I have just seen the BBC project called ‘500 Words’.  It is a scheme to encourage children to write stories. This seems a great idea to get youngsters to use their imagination and practice writing in a creative way and in so doing letting their imaginations takes flight. In our modern society it is all too easy to avoid any extended writing. Email correspondence has largely replaced letter writing. Mobile phones enable us to talk to friends rather than write to them. There is something nice in receiving a letter.  It can be read more than once and shows that the writer has taken time and trouble to connect with us. 

Advertising has seen the English language distorted. TONITE is one such example.  The ability to write simple sentences is a skill worth preserving in future generations. My own school experience seems to have been very different from my own children. From the age of 11 I was required to write at least one essay every week for the next six years. My generation had these essays marked each week. This rigour did not do us any harm but gave us the confidence to communicate via the written word for the rest of our lives. 

Modern communication may well be much quicker than in the bad old days of snail mail. However that is debatable. Many interactions now require you to complete information by filling in a form on line. This usually means having the correct pass word.  Then there is the reference number to find.  If you do not have access to a computer you are locked out of the system. 

Story telling is a critical part of the lives of children. Engaging them in creating their own versions is an excellent idea. As a busy father most of my time with my own children was getting home in time for them to go to bed.  One of the great joys of being a parent was time spent reading bedtime stories to them. There was one story about a bird who would say ‘pink pink’. My son loved this and would request it repeatedly.  In my tired end of working day state I would try to skip read bits but was never allowed to do so as he was well aware of every part of the story.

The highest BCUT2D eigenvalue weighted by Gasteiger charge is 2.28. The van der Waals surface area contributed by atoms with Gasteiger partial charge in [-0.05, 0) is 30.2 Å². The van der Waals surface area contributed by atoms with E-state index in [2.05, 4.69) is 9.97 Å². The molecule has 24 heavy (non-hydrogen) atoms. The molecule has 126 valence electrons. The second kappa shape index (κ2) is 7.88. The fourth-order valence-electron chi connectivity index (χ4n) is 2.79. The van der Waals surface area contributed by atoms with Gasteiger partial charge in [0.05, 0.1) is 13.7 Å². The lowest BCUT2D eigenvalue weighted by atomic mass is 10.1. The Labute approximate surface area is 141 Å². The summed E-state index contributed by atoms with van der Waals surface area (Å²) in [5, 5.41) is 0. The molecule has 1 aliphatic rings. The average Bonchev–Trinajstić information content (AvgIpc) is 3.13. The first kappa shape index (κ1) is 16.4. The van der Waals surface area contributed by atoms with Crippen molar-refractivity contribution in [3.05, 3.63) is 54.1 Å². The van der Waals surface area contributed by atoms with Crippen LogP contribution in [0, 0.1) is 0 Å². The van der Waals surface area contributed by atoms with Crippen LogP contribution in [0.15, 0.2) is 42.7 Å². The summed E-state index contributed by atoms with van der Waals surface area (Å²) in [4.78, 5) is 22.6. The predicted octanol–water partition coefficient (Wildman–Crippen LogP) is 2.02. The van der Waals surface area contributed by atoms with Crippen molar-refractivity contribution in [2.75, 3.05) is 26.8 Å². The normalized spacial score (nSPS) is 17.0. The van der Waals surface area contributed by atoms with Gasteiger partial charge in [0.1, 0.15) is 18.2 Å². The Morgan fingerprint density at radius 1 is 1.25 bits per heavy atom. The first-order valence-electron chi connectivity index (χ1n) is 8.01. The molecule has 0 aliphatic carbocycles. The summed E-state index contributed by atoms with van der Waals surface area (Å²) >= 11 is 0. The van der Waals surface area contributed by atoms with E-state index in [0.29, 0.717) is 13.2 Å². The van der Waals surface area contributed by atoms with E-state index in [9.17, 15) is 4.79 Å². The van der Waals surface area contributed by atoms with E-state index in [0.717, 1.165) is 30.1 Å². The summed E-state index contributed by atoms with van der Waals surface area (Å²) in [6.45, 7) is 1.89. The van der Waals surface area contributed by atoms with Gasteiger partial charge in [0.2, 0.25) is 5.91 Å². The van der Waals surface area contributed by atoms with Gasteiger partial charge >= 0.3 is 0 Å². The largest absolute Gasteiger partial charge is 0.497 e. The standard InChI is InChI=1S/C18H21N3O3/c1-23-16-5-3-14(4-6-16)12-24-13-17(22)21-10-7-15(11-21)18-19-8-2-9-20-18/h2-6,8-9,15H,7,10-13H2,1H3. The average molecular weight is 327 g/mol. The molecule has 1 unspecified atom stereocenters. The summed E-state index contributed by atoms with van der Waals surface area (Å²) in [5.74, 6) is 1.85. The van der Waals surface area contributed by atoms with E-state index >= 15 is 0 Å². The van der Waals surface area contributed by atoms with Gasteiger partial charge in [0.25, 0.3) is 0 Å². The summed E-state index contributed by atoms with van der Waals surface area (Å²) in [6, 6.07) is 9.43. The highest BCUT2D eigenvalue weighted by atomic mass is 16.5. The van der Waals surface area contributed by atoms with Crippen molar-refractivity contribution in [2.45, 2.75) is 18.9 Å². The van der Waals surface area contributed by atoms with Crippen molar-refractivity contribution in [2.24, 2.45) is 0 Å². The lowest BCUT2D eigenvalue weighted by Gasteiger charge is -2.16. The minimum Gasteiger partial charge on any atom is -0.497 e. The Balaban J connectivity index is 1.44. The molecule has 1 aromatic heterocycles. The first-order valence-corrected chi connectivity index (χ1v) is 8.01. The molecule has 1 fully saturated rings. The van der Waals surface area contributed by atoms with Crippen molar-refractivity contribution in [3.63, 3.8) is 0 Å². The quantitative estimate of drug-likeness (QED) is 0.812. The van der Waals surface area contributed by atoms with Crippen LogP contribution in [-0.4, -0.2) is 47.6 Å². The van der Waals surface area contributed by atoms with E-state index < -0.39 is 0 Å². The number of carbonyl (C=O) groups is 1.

My own children enjoyed it when I made up stories for them. Frequently I would ask them to name an animal and from there I would be challenged to tell a story based on that particular creature. The one that they remembered well into adulthood was one about Sydney Snail.

The queen lived in a castle. All the animals in the forest brought her presents for her birthday.  Monkeys brought nuts gathered upon the forest floor. Others brought flowers. The bees brought honey. However what was poor old Sydney to bring. He lived in the dirt and the other animals mocked him because he had no chance of matching their lovely presents. That night as everyone else was fast asleep except the wise old owl Sydney slowly crawled up the castle wall. When he reached the window of the bedroom in which the Queen was fast asleep he began to weave a giant spiders web. All night he worked until just before sunrise.  As dawn broke he retreated down the wall just as the Queen opened her bedroom curtains. The sun beamed through the web which looked like a magnificent jewelled necklace. Of all the presents the Queen had received it was this one that she said was the most beautiful of them all. Nobody laughed at Sydney after that. 

There is a moral to be gained from this story.  We all have talents to offer the world. ‘Once upon a time’ is the start of a story. We all need to create our own version. Happy writing.